I think I can take a pretty good photo. I can see how light and shadow play together, I can find and create interesting tableaus, I get the rule of thirds, and know when to drop the exposure. Armed with my phone I’ve captured thousands of shots across the years, a solid chunk of them that I'm proud enough of to keep me coming back. So after years of phone photography, I figured it was time to pick up a real camera, but a year on I'm gently placing it back down.
There is no doubt that phone photography has made the art of photography more accessible than ever. Rather than needing to shell out a few thousand dollars for a camera setup, you can snap a photo on the same device you use to get angry at strangers on the internet. This accessibility has paved the way for a surge of new, creative professions, but it has also created an inflated sense of skill. One that I fell victim to.
You don’t have to look far to see that false sense of expertise in action. Floods of articles and videos inundate the web about how to properly use the camera on your phone. Tips range from turning the phone upside down to reduce lens distortion, through to fiddling with the camera setting to get a higher MP count. It's not to say that these tips aren’t useful - but they do an excellent job demonstrating the oversimplification of point-and-click phone photography.
More each year, computational photography software performs the heavy lifting for phone photography. Phones use image sensors, and an array of AI processes as the shutter snaps, to make hundreds, if not thousands of micro-adjustments to the shot it captures. The resulting image we see on our phones is a product of these calculations more than a production of our own abilities. Mirrorless cameras don’t give you this level of padding. Of course there very much can be skill involved, as demonstrated by professionals such as Axel Morin who exhibited their iPhone photography at 3537 Cultural Hub in Paris earlier this year. But for most of us, we’re framing a shot, tapping the screen, and letting the phone do the work.
You may think I'm giving phones more credit than they deserve, and I would have agreed with you too had I not been dramatically humbled over the past year. When I got my hands on the Fujifilm X-H2 I was a beginner in the midst of teaching myself how to take better photos. I was feeling confident in my iPhone photography, but the photos I saw in my head weren’t matching what ended up on my phone. I wanted more control, and decided it was time to shift my focus to more advanced technology. “How hard could it be?”, I thought.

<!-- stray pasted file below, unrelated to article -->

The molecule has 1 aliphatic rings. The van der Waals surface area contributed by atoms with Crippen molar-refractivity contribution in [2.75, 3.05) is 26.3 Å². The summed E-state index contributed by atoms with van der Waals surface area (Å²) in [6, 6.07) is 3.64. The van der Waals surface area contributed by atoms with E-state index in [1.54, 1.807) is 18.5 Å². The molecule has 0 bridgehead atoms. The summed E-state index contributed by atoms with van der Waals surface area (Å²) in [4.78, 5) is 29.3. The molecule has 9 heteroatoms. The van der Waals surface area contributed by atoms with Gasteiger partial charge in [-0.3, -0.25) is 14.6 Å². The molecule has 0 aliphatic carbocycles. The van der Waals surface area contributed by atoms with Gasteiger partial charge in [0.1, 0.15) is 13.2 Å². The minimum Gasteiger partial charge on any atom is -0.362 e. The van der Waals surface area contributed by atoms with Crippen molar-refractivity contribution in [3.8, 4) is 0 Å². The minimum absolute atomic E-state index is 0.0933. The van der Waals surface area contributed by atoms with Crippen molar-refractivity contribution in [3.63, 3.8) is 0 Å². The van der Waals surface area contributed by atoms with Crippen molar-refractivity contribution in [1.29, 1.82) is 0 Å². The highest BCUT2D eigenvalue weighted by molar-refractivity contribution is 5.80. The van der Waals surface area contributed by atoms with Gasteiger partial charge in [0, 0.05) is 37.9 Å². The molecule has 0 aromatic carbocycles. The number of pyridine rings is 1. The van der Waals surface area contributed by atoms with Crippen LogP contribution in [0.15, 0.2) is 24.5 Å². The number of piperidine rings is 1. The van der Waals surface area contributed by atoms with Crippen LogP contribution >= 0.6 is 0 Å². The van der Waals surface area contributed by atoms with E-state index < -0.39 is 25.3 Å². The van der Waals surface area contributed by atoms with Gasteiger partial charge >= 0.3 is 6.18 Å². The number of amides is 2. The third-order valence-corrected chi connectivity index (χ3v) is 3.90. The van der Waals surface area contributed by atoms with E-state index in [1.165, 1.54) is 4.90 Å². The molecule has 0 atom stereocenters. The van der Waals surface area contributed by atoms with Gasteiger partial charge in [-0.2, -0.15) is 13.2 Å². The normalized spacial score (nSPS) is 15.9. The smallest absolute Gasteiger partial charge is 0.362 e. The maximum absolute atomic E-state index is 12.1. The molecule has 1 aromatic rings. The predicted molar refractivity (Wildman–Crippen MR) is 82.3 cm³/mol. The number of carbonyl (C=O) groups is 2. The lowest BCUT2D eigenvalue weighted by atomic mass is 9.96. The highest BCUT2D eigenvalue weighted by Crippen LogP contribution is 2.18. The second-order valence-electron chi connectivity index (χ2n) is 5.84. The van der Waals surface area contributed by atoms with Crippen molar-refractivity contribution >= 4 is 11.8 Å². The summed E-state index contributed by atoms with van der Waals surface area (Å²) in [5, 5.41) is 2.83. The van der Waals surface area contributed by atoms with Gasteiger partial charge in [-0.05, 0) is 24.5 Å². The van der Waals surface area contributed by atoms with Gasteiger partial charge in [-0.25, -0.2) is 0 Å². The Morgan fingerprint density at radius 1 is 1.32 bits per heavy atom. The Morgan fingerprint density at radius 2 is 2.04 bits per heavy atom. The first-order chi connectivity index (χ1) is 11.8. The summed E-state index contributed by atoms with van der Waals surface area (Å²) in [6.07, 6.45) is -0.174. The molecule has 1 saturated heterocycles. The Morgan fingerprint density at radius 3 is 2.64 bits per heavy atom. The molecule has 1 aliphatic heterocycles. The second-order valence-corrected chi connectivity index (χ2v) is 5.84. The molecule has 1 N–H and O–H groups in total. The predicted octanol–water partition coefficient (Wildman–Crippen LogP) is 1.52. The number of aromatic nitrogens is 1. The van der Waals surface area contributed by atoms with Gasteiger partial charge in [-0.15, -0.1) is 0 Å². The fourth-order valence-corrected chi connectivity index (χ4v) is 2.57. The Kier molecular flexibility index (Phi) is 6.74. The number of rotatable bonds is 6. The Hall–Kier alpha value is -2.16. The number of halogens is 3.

Very hard. Despite the time I spent researching the ins and outs of taking photos with this level of equipment, I was thwarted at every turn. The shot would look good on the viewscreen, but when I uploaded it to my computer it would turn out that the white balance was messed up or that the photo was infested with noise. With each shot, I was presented with a new problem I had never faced with phone photography. The more I learned, the less I knew. The gradient of the learning curve was far sharper than I could have anticipated, and phone photography left me woefully unprepared for the climb.
After thousands of failed attempts, I gave up. The false sense of skill my phone camera gave me was a double-edged sword - it both inspired and subsequently demotivated me. Rather than feeling like a photography failure with a mirrorless, I went back to my iPhone.
In the wake of my defeat, I attended the launch of the Fujifilm GFX100 II in September. Surrounded by professionals, I asked a slew of photographers how they feel about phone photography. Every professional I spoke to left me with the same takeaways;